BEIJING, Aug. 8 (Xinhua) -- A summer day in the airless environment of Beijing's subway Line 1 is as humid as it has been during the past decade.
But commuters are cool on Line 5, commissioned before the Beijing Olympics in August last year. A further subway, Line 4, designed before the Games, is scheduled to open next month. For the first time a subway line in China's capital city will be operated by a joint venture, with a share holder from Hong Kong.
The former Olympic host city is now moving ahead under its own impetus.
A young couple, Liu Jun and Tang Xiaoyan, both primary school teachers from the southwestern city of Chongqing, put the National Stadium, nicknamed the Bird's Nest, on top of their travel schedule to Beijing, ahead of Tian'anmen Square and the Forbidden City.
"We came all the way to Beijing to see the Bird's Nest," said the wife Tang. "It looks more magnificent than on TV."
They are among 4.5 million visitors who have visited the Bird's Nest since it opened to the public in September 2008. The nearby Water Cube, the National Aquatics Center, has received 3.8 million people.
The two Olympic venues are undoubtedly new national landmarks, catching up with the iconic Tian'anmen Square, which is forever linked to the founding of the new China.
"In front of these venues, images of last year's Games started to come up again in my mind," Tang said. "The Olympics made me so proud of my country."
Zhou Zhou, a 27-year-old Beijinger, worked for the Beijing Organizing Committee for the Olympic Games (BOCOG) for more than a year.
"It was good to find that my own country was capable of handling such a big international event. All the compliments we earned led to confidence in being Chinese," he said.
Such confidence has been earned the hard way in a country that has been sidelined since the 19th century, said Song Yuehong, an expert on politics with the Institute of Contemporary Chinese Studies of the Chinese Academy of Social Sciences.
"For many years, the country and its people have tried their best to catch up with the outside world. They have learnt bloody lessons from the history of the past century. Once you lag behind, you are vulnerable," Song said.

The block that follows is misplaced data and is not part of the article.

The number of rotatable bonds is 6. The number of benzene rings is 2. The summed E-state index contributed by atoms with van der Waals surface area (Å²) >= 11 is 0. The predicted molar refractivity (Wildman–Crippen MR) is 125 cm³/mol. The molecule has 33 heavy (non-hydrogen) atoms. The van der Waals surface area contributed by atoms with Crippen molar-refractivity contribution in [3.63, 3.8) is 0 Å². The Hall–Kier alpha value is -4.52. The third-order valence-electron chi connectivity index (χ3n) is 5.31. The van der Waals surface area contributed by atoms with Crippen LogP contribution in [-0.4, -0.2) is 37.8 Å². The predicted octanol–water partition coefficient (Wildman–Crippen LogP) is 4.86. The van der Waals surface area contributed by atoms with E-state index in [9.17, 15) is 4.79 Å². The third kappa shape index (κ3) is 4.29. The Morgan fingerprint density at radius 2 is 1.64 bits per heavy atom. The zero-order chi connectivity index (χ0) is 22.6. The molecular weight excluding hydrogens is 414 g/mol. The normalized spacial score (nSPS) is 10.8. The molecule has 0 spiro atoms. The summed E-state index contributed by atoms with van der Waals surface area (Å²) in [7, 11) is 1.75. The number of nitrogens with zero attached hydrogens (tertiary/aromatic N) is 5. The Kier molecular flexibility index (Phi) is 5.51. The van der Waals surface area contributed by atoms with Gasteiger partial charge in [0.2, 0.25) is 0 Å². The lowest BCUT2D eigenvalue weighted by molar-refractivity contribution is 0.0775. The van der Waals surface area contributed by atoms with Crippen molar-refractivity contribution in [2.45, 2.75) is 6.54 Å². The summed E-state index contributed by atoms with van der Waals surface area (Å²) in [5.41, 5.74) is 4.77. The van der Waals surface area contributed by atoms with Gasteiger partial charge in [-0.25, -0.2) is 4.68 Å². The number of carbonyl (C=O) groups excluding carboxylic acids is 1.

"The most important Olympic legacy is the confidence Chinese gained. In addition, the Games allowed the world to see a prosperous, open and modernized China."
The country is absorbing the Olympic legacy in its own way, against expectations.
To improve air quality before the Olympics, Beijing worked hard. Some measures were understandable by the public. In 2008, the city of 3.7 million registered motor vehicles adopted regulations on vehicle exhaust emissions that were tougher than U.S. federal standards.
It imposed a ban on driving cars based on license plate numbers every second day. After the Games, the ban continued but was changed to one day off the road every five weekdays.
Beijing resident Liu Sisi has got used to it. "Although we gave up our right of driving daily, I believe it will help bring back the blue sky we lost," she said.
To be a friendly host, the country removed restrictions on foreign reporters during the Olympics as a special arrangement. Two months after the Games, the temporary arrangement became a standard practice.
In February this year, a new entry in government-issued press cards for domestic reporters required government bodies at all levels to facilitate the reporting of journalists.
At the debriefing of Beijing Olympics in last November, the International Olympic Committee said the Beijing Games brought changes to China in areas as diverse as press freedom, the environment and public health.
"In hosting the Olympics, China learned from the Olympic spirit and the world, but it is not possible to change its path of development just because of the event," Song said. "I think the country will stick to what fits its reality most."
Last August, the country opened its doors and interacted with the world to a degree never before witnessed.
"We respect and promote all concepts of freedom and human rights but our understanding of them is definitely different," Song said. (Yuan Fan and Ren Qinqin also contributed to the story.)
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